and might involve an expression of the policy of the



Liberal party, it was agreed that I should submit an
outline of my speech for Mr. Blake's approval, which
I did. In the course of a couple of weeks my motion
was reached, and I rose to deliver myself of a speech
which I had carefully prepared and which I felt con-
fident would be a reasonably creditable presentation of
my case. I spoke for about three-quarters of an hour,
and was listened to with fair attention by both sides of
the House. The Hon. Mr. White replied to my argu-
ments, and with one or two short speeches the debate
closed. Though not particularly impressed with my
effort to instruct the House, I ventured to say to Mr.
Blake a few hours afterwards : Well, I have done my
best for reciprocity. How did you like my speech?*
'My dear boy,' he said, 'I did not hear a word of it. I
slept the whole time you were speaking.' Whether to
take his repose as a mark of perfect confidence in my
ability to do justice to the subject or as showing a lack
of interest in anything I might say was my dilemma. It-
was, however, the last speech about which I asked his
opinion, either before or after delivery." In telling me
this story as illustrating Mr. Blake's neglect of his fol-
lowers, Sir George Ross added that once as he was leav-
ing the Chamber after a speech by Mr. McQuade, of
South Victoria, who was by no means among the best
speakers of Parliament, he saw Sir John Macdonald
with his arm about Mr. McQuade's shoulders and
heard him whisper, "McQuade, you spoke like an
angel, I am proud of you." In his book Sir George
adds, "Whether Sir John felt sincerely proud or not I
do not like to say, but I am sure McQuade did."

I have related these incidents because they explain
a great man and perhaps illuminate aspects of his car-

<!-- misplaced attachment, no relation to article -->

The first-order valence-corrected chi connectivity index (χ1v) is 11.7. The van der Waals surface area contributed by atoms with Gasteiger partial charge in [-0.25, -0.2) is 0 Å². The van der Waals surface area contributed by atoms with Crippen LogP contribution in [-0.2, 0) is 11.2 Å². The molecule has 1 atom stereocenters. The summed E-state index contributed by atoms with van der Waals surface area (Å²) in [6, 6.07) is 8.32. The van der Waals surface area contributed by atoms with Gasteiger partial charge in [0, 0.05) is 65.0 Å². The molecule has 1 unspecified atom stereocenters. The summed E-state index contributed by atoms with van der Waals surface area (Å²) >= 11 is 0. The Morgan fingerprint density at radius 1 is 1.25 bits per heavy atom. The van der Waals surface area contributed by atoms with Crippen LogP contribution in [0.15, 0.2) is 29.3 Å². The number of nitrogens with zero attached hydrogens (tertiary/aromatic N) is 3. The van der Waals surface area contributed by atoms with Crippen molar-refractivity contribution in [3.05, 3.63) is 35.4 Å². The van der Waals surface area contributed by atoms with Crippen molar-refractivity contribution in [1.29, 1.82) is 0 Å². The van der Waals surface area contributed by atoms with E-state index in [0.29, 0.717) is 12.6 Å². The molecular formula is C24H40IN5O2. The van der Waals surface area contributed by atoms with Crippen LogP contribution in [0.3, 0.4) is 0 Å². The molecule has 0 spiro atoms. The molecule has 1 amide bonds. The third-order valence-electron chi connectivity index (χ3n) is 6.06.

eer. I cannot agree that he had not high qualifications
for leadership or that he was without adequate courage
for political conflict. In his nature there was a strain
of despondency. He sank easily into gloom and de-
pression. Responsive to passing impulses, he made
decisions inconsistent with his real character and true
ambition, surrendering positions which he could not
recover, but which in honest communion with himself
he knew he should have seized or held. Still, notwith-
standing his moodiness and remoteness he had the affec-
tion of many of his followers and a loyal obedience and
confidence which was not affected by successive defeats.
Hon. Alexander Mackenzie resigned the office of leader
under compulsion ; Mr. Blake imposed his resignation
upon a pleading, protesting and despairing party.
There is no doubt that he was vexed by the desertion of
many Parliamentary associates upon the motion to con-
demn Riel's execution and was grievously wounded by
the contumacy of Mr. Mackenzie and Sir Richard
Cartwright. He was incensed, too, over utterances by
Cartwright in open conflict with his own attitude to-
wards the tariff. It is clear that Mr. Blake sought to
disarm the Protectionists and persuade the country that
there would be no revolutionary disturbance of the in-
dustrial system under a Liberal Government. In his
address to the electors of West Durham in 1882 he
said: "I have fully recognized the fact that we are
obliged to raise yearly a great sum, made greater by the
obligations imposed upon us by this Government, and
we must continue to provide this yearly sum mainly by
import duties, laid to a large extent on goods similar to